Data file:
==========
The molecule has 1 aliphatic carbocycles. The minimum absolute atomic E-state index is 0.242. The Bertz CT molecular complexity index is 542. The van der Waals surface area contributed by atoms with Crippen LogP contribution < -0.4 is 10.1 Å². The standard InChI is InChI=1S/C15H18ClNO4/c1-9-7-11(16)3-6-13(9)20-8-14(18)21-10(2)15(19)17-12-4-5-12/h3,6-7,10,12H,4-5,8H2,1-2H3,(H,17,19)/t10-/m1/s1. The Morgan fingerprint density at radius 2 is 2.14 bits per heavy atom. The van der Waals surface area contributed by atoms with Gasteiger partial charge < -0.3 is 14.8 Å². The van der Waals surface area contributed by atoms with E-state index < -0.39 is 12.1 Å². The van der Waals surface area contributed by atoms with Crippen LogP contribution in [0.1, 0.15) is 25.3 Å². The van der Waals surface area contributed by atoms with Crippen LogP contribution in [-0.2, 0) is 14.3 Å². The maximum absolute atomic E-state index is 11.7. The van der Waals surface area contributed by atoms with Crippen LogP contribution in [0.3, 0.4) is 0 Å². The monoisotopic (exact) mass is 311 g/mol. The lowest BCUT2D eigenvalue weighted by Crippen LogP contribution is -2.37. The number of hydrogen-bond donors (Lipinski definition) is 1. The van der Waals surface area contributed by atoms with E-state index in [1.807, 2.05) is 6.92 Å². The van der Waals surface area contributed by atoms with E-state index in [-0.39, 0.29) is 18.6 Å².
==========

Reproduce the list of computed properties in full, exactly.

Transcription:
The molecule has 1 aliphatic carbocycles. The minimum absolute atomic E-state index is 0.242. The Bertz CT molecular complexity index is 542. The van der Waals surface area contributed by atoms with Crippen LogP contribution < -0.4 is 10.1 Å². The standard InChI is InChI=1S/C15H18ClNO4/c1-9-7-11(16)3-6-13(9)20-8-14(18)21-10(2)15(19)17-12-4-5-12/h3,6-7,10,12H,4-5,8H2,1-2H3,(H,17,19)/t10-/m1/s1. The Morgan fingerprint density at radius 2 is 2.14 bits per heavy atom. The van der Waals surface area contributed by atoms with Gasteiger partial charge < -0.3 is 14.8 Å². The van der Waals surface area contributed by atoms with E-state index < -0.39 is 12.1 Å². The van der Waals surface area contributed by atoms with Crippen LogP contribution in [0.1, 0.15) is 25.3 Å². The van der Waals surface area contributed by atoms with Crippen LogP contribution in [-0.2, 0) is 14.3 Å². The maximum absolute atomic E-state index is 11.7. The van der Waals surface area contributed by atoms with Crippen LogP contribution in [0.3, 0.4) is 0 Å². The monoisotopic (exact) mass is 311 g/mol. The lowest BCUT2D eigenvalue weighted by Crippen LogP contribution is -2.37. The number of hydrogen-bond donors (Lipinski definition) is 1. The van der Waals surface area contributed by atoms with E-state index in [1.807, 2.05) is 6.92 Å². The van der Waals surface area contributed by atoms with E-state index in [-0.39, 0.29) is 18.6 Å².